neuro rehab

Q&A: Neuro-Rehab

May is Better Hearing & Speech Month & we're proud to support our dedicated therapist users. On a recent customer success support call, a speech-language pathologist asked if we could provide a marketing summary of the benefits of RESTORE when working with neuro-rehab patients.

How RESTORE can help clinicians accelerate and optimize outcomes with stroke and brain injury patients:

RESTORE-Skills’ therapeutic gamification platform comprehensively supports clinicians by targeting the functional deficits and underlying neurological impairments most commonly presented by stroke and brain injury patients. Using a laptop or mobile device, therapists can quickly access and customize over 200 games and activities targeting the physical, cognitive, and life-readiness skills necessary to accelerate and optimize clinical outcomes.

Patients move more, stand longer, and refuse treatment less by combining skill-building with fun activities based on their personal interests such as skiing in a world-cup race, pulling a slot machine handle, flying a plane, or practicing their medication management. Every game has settings that can be adjusted to ensure the player can experience success, even if it’s their first time video gaming. A patient’s family members and friends can be invited to remotely join a therapy session via a user-friendly, video-conferencing experience to see their loved one, offer encouragement, and add motivation by playing along all from the safety of their own home.

neuro rehab

 

 

"I feel the games have helped me to improve the movement and coordination in my arm. I'm right-handed so it's important I regain as much as I can to get back to what I used to do. My favorite game is Plinko.  I use my left hand to support my right arm in getting the chips to the top of the board. We had a tournament last week and I actually got the best score on one of the days. It was a lot of fun!"

 

Video games are most successful when they are easy to access, easy to learn, and easy to use.

The game must also be gradable, or adaptable to an individual’s ability. The more relatable and meaningful the games are to the individual, the more the patient is excited to use the program.  When players (patients) are having fun & engaged they focus less on targeted skills and more on the game. RESTORE-Skills makes rehabilitation more fun, stretching patients’ abilities playfully and diverting their attention away from discomfort, anxiety, or frustration.

 

Q&A: Player Dignity

Question: 

We love the RESTORE technology; however, one concern we have is that many of the games appear “child-like” and we worry about this from a dignity standpoint with our senior population. Have you had anyone else with this concern?  Any insight is appreciated.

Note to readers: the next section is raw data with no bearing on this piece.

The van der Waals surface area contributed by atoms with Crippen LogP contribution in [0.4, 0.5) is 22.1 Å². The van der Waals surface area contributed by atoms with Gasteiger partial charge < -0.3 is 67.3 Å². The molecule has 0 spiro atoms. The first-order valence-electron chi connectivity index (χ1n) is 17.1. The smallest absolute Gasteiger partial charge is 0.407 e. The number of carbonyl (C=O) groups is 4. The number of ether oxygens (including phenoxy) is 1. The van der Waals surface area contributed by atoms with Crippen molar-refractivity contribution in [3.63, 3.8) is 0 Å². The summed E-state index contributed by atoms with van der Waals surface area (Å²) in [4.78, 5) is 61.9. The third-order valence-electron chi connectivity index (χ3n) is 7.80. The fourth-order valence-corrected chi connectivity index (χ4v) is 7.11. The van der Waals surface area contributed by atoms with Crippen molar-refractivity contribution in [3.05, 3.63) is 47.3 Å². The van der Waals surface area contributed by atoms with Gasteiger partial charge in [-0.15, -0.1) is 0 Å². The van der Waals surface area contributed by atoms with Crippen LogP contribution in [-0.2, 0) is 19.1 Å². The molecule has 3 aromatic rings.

Answer: 

Thank you for the feedback and important question. 

Our platform takes into consideration that the majority of skilled nursing residents have a degree of cognitive impairment (in addition to any physical limitations). From my OT and Dementia Capable Care background, we have applied the theory of retrogenesis (back to birth) to our platform. That is not to say treat adults like children, but to appreciate that their developmental ability levels have regressed to the chronological age of 4-16 years old. It is important to keep simplistic themes, actions, and graphics for our population and to be able to grade the games based on the degree of difficulty settings.

 

RESTORE Player Testimonial

The most important key is to ensure an individual is able to experience success. We do not receive concerns related to graphics when the therapists and care partners have ensured the player meets with success and not frustration. Since many have not played these types of games before, the hesitancy is more related to anxiety that they will not perform well and therefore may remark that it is stupid or for kids, but this is typically a defense mechanism.

Video games are the most popular consumed media today and have officially overtaken the sport and movie industries in 2021. We are talking about games like Candy Crush, Mario Kart, Bubble Pop, etc. I'm currently addicted to a Harry Potter Match 3 game (and not even a huge Harry Potter fan lol). If you love games and you love competition, the graphics/animations are secondary to your success and FUN!

 

 

Get Your Game on with Grandma

How video games can strengthen the relationships seniors value most

While the vast majority of video gaming enthusiasts are millennials, a growing crop of older adults are accessing video gaming technology for entertainment, cognitive stimulation, physical activity, and social fulfillment. They’re even making video games a part of their health and well being.

During the pandemic, the increased adoption of video games among seniors is proving to be more important than ever. This is especially true for skilled nursing and senior living residents in need of a lifeline to counter the effects of social isolation and loneliness.